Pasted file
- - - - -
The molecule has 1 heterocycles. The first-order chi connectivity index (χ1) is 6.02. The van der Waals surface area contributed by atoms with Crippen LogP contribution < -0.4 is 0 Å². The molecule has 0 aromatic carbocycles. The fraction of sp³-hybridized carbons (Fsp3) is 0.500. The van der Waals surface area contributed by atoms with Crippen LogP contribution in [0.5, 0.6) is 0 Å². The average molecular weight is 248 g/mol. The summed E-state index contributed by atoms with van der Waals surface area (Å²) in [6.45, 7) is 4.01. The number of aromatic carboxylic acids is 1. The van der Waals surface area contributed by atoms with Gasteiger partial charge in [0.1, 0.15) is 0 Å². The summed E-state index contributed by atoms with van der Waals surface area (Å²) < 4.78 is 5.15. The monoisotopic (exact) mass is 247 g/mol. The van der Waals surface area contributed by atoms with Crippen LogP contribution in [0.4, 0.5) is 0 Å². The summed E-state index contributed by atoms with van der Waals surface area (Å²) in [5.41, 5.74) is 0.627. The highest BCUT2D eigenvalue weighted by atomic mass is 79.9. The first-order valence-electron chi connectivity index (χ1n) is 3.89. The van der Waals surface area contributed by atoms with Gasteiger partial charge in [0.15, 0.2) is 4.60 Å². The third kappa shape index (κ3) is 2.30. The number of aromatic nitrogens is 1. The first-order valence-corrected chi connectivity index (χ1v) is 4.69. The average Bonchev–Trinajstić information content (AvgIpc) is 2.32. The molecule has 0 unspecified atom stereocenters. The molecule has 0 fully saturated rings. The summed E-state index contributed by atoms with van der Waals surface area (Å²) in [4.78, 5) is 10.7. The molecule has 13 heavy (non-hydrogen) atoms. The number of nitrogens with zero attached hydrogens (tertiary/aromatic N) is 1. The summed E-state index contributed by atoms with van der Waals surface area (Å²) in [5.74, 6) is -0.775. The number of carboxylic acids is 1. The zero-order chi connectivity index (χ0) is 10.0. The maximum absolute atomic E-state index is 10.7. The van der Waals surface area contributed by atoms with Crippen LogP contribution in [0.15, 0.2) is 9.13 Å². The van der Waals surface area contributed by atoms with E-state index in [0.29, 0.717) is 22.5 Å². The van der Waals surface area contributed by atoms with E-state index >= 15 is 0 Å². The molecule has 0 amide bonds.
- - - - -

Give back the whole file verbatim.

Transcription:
The molecule has 1 heterocycles. The first-order chi connectivity index (χ1) is 6.02. The van der Waals surface area contributed by atoms with Crippen LogP contribution < -0.4 is 0 Å². The molecule has 0 aromatic carbocycles. The fraction of sp³-hybridized carbons (Fsp3) is 0.500. The van der Waals surface area contributed by atoms with Crippen LogP contribution in [0.5, 0.6) is 0 Å². The average molecular weight is 248 g/mol. The summed E-state index contributed by atoms with van der Waals surface area (Å²) in [6.45, 7) is 4.01. The number of aromatic carboxylic acids is 1. The van der Waals surface area contributed by atoms with Gasteiger partial charge in [0.1, 0.15) is 0 Å². The summed E-state index contributed by atoms with van der Waals surface area (Å²) < 4.78 is 5.15. The monoisotopic (exact) mass is 247 g/mol. The van der Waals surface area contributed by atoms with Crippen LogP contribution in [0.4, 0.5) is 0 Å². The summed E-state index contributed by atoms with van der Waals surface area (Å²) in [5.41, 5.74) is 0.627. The highest BCUT2D eigenvalue weighted by atomic mass is 79.9. The first-order valence-electron chi connectivity index (χ1n) is 3.89. The van der Waals surface area contributed by atoms with Gasteiger partial charge in [0.15, 0.2) is 4.60 Å². The third kappa shape index (κ3) is 2.30. The number of aromatic nitrogens is 1. The first-order valence-corrected chi connectivity index (χ1v) is 4.69. The average Bonchev–Trinajstić information content (AvgIpc) is 2.32. The molecule has 0 unspecified atom stereocenters. The molecule has 0 fully saturated rings. The summed E-state index contributed by atoms with van der Waals surface area (Å²) in [4.78, 5) is 10.7. The molecule has 13 heavy (non-hydrogen) atoms. The number of nitrogens with zero attached hydrogens (tertiary/aromatic N) is 1. The summed E-state index contributed by atoms with van der Waals surface area (Å²) in [5.74, 6) is -0.775. The number of carboxylic acids is 1. The zero-order chi connectivity index (χ0) is 10.0. The maximum absolute atomic E-state index is 10.7. The van der Waals surface area contributed by atoms with Crippen LogP contribution in [0.15, 0.2) is 9.13 Å². The van der Waals surface area contributed by atoms with E-state index in [0.29, 0.717) is 22.5 Å². The van der Waals surface area contributed by atoms with E-state index >= 15 is 0 Å². The molecule has 0 amide bonds.